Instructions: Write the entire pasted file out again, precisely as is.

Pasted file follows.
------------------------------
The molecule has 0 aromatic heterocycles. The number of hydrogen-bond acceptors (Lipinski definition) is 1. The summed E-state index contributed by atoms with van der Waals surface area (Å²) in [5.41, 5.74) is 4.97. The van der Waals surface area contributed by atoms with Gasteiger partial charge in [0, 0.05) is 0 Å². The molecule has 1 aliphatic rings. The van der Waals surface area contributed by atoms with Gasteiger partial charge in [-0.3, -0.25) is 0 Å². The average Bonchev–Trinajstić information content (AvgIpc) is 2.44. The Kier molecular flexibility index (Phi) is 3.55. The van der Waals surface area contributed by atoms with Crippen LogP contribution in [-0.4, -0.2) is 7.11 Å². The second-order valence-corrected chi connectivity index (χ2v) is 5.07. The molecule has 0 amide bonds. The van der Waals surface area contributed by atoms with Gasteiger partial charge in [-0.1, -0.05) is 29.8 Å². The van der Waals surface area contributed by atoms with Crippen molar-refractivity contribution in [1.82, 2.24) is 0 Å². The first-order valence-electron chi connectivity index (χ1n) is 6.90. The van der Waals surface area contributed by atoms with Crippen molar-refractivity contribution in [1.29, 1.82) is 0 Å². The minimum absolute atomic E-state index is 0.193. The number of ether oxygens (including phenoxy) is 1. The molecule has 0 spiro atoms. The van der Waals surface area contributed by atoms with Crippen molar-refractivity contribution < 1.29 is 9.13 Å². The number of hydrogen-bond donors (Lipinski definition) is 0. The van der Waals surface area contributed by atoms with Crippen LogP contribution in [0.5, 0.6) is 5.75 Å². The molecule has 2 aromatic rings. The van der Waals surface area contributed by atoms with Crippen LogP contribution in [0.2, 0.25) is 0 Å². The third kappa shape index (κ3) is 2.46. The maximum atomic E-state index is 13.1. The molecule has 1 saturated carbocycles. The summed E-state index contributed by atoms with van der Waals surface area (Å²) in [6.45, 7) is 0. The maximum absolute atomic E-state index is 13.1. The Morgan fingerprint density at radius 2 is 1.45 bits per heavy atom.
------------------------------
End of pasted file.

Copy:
The molecule has 0 aromatic heterocycles. The number of hydrogen-bond acceptors (Lipinski definition) is 1. The summed E-state index contributed by atoms with van der Waals surface area (Å²) in [5.41, 5.74) is 4.97. The van der Waals surface area contributed by atoms with Gasteiger partial charge in [0, 0.05) is 0 Å². The molecule has 1 aliphatic rings. The van der Waals surface area contributed by atoms with Gasteiger partial charge in [-0.3, -0.25) is 0 Å². The average Bonchev–Trinajstić information content (AvgIpc) is 2.44. The Kier molecular flexibility index (Phi) is 3.55. The van der Waals surface area contributed by atoms with Crippen LogP contribution in [-0.4, -0.2) is 7.11 Å². The second-order valence-corrected chi connectivity index (χ2v) is 5.07. The molecule has 0 amide bonds. The van der Waals surface area contributed by atoms with Gasteiger partial charge in [-0.1, -0.05) is 29.8 Å². The van der Waals surface area contributed by atoms with Crippen molar-refractivity contribution in [1.82, 2.24) is 0 Å². The first-order valence-electron chi connectivity index (χ1n) is 6.90. The van der Waals surface area contributed by atoms with Crippen molar-refractivity contribution in [1.29, 1.82) is 0 Å². The minimum absolute atomic E-state index is 0.193. The number of ether oxygens (including phenoxy) is 1. The molecule has 0 spiro atoms. The van der Waals surface area contributed by atoms with Crippen molar-refractivity contribution < 1.29 is 9.13 Å². The number of hydrogen-bond donors (Lipinski definition) is 0. The van der Waals surface area contributed by atoms with Crippen LogP contribution in [0.5, 0.6) is 5.75 Å². The molecule has 2 aromatic rings. The van der Waals surface area contributed by atoms with Crippen LogP contribution in [0.2, 0.25) is 0 Å². The third kappa shape index (κ3) is 2.46. The maximum atomic E-state index is 13.1. The molecule has 1 saturated carbocycles. The summed E-state index contributed by atoms with van der Waals surface area (Å²) in [6.45, 7) is 0. The maximum absolute atomic E-state index is 13.1. The Morgan fingerprint density at radius 2 is 1.45 bits per heavy atom.